The dB Metering Scale

So it's come to this eh? You have no friends, no social life to speak of and so had nothing better to do than start reading about dB scales. Welcome to the lonely world of music production technology.

If you have been wondering why dB is used or why the maximum level is marked as 0 dB and values below it in negative dB then read on. Unfortunately the dB scale can't be explained in a single sentence. It's worth noting that going over 0 dB on a peak meter is only a problem if this happens on the Master mixer track (see 'Levels & Mixing', for an explanation), or on a Insert track routed directly to a audio device output.

What is dB?

The peak meters in FL Studio are displayed in and against a dB scale. dB stands for deci (or tenth) of a Bel (unit of sound or electrical pressure named after Mr A.G. Bell). If you start reading around about dB it will become apparent that the dB scale has been used for many different physical measures - dB (SPL), dB(u), dB(v), dB(V), dB(m), dB(VU), dB(FS) and more! Probably not a great idea as this has lead to a lot of confusion and a number of different formulae for calculating dB.

The dB scale used on audio equipment is a relative scale. That is, the values displayed are relative to the 100% volume limit imposed by the audio output device or audio file (wav, mp3 etc). It is impossible to have more than 100% since that, by definition, is as loud as the equipment or digital audio file can go. One exception to this rule is inside FL Studio where the audio exists as numbers in 32 Bit float format. The Hint bar shows this percentage (%) as faders/knobs are moved or when the mouse cursor is placed over the scale. If we assume 100% = 1 then all levels then are relative to this reference value of 1. For example, if the level is at 50% of the maximum volume, the level is 0.5. The value is transformed into dB according to the following formula:

Calculating dB

20 * log(X/Y) where:

  • Y (reference level) - Assuming you haven't been fiddling with the Main volume fader, the 0 dB (almost top) scale represents 100%, or a level of 1. At this level we have used up all the bits of the D/A converter on our audio device or in the case of rendering audio to a file, all the bits of the save format. Go over this level (on the Master track) and we start to clip the signal, as described above. If Y = 1 (100%) then all level values are a ratio relative to this 100% level. The digital numbers representing level are a measure of power (remember that as we need it for later).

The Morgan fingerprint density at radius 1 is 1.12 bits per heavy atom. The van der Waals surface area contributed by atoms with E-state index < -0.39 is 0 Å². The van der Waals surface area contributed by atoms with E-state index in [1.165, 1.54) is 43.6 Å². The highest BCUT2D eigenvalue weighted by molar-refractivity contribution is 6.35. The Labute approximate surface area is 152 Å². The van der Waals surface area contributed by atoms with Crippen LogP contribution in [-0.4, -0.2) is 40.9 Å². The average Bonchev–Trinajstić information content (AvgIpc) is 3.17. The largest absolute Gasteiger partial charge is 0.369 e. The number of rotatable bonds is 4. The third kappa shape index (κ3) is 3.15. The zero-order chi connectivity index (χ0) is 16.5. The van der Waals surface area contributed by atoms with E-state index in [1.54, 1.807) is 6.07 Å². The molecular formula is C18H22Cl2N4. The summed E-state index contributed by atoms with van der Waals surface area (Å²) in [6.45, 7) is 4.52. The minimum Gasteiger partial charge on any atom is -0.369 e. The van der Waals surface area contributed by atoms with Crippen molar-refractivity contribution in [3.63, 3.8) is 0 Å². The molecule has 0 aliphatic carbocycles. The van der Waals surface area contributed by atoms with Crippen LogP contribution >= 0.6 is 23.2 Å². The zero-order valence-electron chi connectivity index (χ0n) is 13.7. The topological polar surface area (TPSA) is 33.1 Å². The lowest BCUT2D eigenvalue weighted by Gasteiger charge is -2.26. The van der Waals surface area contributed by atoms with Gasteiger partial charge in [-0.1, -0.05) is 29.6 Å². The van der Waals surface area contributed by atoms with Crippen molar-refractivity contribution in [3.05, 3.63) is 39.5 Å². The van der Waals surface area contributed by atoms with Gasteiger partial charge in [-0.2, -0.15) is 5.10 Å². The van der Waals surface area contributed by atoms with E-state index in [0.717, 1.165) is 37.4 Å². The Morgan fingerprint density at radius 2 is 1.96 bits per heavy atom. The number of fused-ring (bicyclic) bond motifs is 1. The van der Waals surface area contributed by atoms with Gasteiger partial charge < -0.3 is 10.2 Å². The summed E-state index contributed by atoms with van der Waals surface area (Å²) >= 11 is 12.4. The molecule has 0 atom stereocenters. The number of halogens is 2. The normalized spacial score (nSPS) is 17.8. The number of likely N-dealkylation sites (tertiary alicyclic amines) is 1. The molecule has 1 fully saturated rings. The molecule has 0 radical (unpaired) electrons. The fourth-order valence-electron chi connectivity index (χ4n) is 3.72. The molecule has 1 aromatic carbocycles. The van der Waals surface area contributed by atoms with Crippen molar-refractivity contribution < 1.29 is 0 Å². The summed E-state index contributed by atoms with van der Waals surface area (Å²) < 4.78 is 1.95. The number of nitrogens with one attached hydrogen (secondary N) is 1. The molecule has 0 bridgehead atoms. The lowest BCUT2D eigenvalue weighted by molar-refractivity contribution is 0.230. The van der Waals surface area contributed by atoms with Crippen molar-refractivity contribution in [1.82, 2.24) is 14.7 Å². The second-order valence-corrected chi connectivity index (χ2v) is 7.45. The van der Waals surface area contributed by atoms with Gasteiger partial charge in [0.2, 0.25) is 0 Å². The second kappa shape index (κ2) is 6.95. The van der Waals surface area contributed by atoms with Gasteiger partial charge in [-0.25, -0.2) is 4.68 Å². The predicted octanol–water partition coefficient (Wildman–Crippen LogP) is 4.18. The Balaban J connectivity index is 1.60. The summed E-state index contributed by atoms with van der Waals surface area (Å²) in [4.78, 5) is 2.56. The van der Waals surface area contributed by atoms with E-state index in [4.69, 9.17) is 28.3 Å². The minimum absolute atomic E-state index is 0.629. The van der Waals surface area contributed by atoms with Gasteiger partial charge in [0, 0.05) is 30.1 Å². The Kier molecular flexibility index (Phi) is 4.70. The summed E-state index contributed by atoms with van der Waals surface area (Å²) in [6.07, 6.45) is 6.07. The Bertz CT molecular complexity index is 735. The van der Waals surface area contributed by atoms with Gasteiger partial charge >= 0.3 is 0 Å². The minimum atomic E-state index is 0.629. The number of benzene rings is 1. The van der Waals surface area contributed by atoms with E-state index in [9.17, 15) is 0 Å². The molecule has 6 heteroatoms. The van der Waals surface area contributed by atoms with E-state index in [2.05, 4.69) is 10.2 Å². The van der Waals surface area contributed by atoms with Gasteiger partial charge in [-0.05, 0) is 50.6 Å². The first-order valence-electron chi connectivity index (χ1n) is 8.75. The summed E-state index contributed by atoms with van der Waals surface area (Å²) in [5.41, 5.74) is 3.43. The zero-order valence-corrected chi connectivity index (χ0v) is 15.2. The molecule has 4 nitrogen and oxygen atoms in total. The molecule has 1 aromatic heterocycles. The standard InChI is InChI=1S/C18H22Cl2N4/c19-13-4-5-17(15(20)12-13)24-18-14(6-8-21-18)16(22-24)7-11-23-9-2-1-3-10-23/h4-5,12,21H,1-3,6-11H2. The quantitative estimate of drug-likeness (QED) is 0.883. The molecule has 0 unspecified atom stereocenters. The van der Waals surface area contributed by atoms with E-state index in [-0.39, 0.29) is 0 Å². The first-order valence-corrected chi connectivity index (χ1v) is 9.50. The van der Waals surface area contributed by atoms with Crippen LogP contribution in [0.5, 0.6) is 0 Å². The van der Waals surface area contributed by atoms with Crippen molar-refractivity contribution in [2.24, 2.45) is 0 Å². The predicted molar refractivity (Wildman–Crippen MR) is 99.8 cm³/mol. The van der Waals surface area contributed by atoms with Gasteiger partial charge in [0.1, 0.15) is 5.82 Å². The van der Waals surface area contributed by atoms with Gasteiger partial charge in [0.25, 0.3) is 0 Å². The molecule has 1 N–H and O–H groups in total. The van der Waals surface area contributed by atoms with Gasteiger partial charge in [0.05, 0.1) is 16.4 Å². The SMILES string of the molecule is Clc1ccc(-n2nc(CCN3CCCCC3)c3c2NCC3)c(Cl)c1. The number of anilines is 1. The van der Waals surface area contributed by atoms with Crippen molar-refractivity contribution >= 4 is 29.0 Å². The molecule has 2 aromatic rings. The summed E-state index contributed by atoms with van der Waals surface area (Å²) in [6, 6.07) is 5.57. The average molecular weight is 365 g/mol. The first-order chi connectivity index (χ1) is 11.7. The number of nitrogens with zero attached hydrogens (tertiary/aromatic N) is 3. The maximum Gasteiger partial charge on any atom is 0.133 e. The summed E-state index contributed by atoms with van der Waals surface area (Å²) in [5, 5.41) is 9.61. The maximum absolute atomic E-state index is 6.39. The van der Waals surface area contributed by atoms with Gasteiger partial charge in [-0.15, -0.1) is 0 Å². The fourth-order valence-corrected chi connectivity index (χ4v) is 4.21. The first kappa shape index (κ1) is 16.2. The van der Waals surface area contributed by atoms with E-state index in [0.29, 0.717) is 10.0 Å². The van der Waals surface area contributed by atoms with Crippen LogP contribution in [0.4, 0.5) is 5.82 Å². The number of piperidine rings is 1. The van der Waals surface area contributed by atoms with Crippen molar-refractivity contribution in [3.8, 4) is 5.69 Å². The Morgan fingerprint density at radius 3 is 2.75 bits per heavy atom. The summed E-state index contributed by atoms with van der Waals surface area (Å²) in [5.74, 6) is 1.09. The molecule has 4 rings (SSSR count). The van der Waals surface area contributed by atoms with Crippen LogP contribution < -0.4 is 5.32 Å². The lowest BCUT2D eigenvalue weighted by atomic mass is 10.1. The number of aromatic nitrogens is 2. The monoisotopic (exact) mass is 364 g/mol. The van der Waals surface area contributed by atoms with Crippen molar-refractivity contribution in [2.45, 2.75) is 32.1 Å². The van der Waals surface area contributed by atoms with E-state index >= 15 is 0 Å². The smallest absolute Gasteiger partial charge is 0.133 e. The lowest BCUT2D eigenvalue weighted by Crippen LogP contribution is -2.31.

• X (signal level) - The signal level carried by the mixer track. This can vary between 0 (no signal) to more than 1. In this case the value represents the fraction (percentage) of the maximum signal level that your digital output format can carry. For example 0 (no signal), 0.5 (50% maximum level), 1.1 (110%, over the maximum level).
  • Log (X/Y) - The purpose of taking the log (base 10 in this case), is to compact the number range. For example, X/Y may = 0.0123456789, however log(0.0123456789) = -1.9, much simpler to work with. Type 'log 10' into www.google.com, or any of the values you see here, and the Google calculator will spring into action. Compacting the range is useful as the X value can be very small. A nice property of log fractions is they come out negative, while logs of numbers greater than 1 positive. The dB's sign therefore shows whether the value is lower or higher than the reference. This is why the scale dB's are mostly negative. Given that 0 dB (log 1) is used to represent the maximum volume that can be rendered, all dB values on the scale are relative to this max level (most being fractions less than 1) and so calculate as negative dB values.
  • 20 * (20 times) - Since the result of the log(X/Y) calculation gives 'tenths of Bels', for example, log(0.5) = 0.3. That would be 3 tenths of a Bell, the conversion into 1/10th units is achieved when 0.3 is multiplied by 10. But that's 10, not 20? Remember that our original measures are in power units, we are really concerned with air pressure (volume) or electrical pressure (voltage), to get this we square the result since (and you will just have to trust me on this, pressure happens over an area and areas are measured in square units) Pressure = Power squared. It turns out that to square a log value you simply need to multiply it by 2. i.e. 2 log(X) = (X)squared. But wait, that makes 10 times the log(X/Y) to convert into 1/10th units AND 2 times the log(X/Y) to convert to power units, or together 10*2 = 20 times the log(X/Y). So...
  • 20 * log(X/Y), the difference (in dB) between any two sound pressures (loudness) or voltage measurements (signals) X and Y. For example, in the case of a 50% signal:
    • dB =
    • 2(squared to convert to sound pressure) * 10(to convert into 1/10th Bel units) * log(signal level/reference level) =
    • 2 * 10 * log(0.5/1)
    • 20 * log(0.5/1) =
    • 20 * log(0.5) =
    • 20 * -0.3 =
    • -6 dB. So -6 dB is a drop in amplitude by 50% (or half).

In this case the reference level was 1, however it could be any other level that you are comparing the signal to (say 0.1/0.25). Try entering some of the following into Google, 20*log(0.5), 20*log(1) and 20*log(2).

...time to go outside, find someone, anyone and have a conversation about squirrels. Squirrels are cute, have tiny brains that weigh about 6 grams and so can't comprehend the dB scale. Squirrels are your friends!